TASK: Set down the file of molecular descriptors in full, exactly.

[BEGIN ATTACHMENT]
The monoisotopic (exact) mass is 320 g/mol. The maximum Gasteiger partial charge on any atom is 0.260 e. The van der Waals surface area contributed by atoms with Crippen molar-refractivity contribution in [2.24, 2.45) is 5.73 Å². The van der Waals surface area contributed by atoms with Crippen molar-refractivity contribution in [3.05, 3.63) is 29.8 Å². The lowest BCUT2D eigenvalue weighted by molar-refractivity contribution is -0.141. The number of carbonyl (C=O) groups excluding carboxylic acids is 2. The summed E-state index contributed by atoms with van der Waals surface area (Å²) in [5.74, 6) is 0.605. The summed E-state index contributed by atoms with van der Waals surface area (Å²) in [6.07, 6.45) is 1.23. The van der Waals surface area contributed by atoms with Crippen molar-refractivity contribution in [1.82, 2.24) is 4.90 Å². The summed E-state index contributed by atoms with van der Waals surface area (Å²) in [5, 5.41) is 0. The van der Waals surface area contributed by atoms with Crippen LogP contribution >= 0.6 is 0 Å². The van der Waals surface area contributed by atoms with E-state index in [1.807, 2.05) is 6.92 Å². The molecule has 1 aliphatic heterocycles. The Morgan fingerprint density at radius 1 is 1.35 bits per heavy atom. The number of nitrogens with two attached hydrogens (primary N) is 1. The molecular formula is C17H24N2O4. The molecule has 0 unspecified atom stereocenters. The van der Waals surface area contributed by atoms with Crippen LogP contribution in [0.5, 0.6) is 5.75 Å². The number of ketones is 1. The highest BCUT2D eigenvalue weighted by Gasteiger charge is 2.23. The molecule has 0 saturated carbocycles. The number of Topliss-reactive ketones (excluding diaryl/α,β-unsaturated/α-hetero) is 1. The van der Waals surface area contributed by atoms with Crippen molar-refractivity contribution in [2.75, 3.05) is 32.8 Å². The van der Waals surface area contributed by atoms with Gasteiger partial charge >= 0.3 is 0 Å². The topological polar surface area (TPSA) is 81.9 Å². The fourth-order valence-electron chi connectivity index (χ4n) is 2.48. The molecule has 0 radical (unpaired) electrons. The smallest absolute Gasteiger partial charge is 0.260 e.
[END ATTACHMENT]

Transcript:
The monoisotopic (exact) mass is 320 g/mol. The maximum Gasteiger partial charge on any atom is 0.260 e. The van der Waals surface area contributed by atoms with Crippen molar-refractivity contribution in [2.24, 2.45) is 5.73 Å². The van der Waals surface area contributed by atoms with Crippen molar-refractivity contribution in [3.05, 3.63) is 29.8 Å². The lowest BCUT2D eigenvalue weighted by molar-refractivity contribution is -0.141. The number of carbonyl (C=O) groups excluding carboxylic acids is 2. The summed E-state index contributed by atoms with van der Waals surface area (Å²) in [5.74, 6) is 0.605. The summed E-state index contributed by atoms with van der Waals surface area (Å²) in [6.07, 6.45) is 1.23. The van der Waals surface area contributed by atoms with Crippen molar-refractivity contribution in [1.82, 2.24) is 4.90 Å². The summed E-state index contributed by atoms with van der Waals surface area (Å²) in [5, 5.41) is 0. The van der Waals surface area contributed by atoms with Crippen LogP contribution >= 0.6 is 0 Å². The van der Waals surface area contributed by atoms with E-state index in [1.807, 2.05) is 6.92 Å². The molecule has 1 aliphatic heterocycles. The Morgan fingerprint density at radius 1 is 1.35 bits per heavy atom. The number of nitrogens with two attached hydrogens (primary N) is 1. The molecular formula is C17H24N2O4. The molecule has 0 unspecified atom stereocenters. The van der Waals surface area contributed by atoms with Crippen LogP contribution in [0.5, 0.6) is 5.75 Å². The number of ketones is 1. The highest BCUT2D eigenvalue weighted by Gasteiger charge is 2.23. The molecule has 0 saturated carbocycles. The number of Topliss-reactive ketones (excluding diaryl/α,β-unsaturated/α-hetero) is 1. The van der Waals surface area contributed by atoms with Crippen molar-refractivity contribution in [2.75, 3.05) is 32.8 Å². The van der Waals surface area contributed by atoms with Gasteiger partial charge >= 0.3 is 0 Å². The topological polar surface area (TPSA) is 81.9 Å². The fourth-order valence-electron chi connectivity index (χ4n) is 2.48. The molecule has 0 radical (unpaired) electrons. The smallest absolute Gasteiger partial charge is 0.260 e.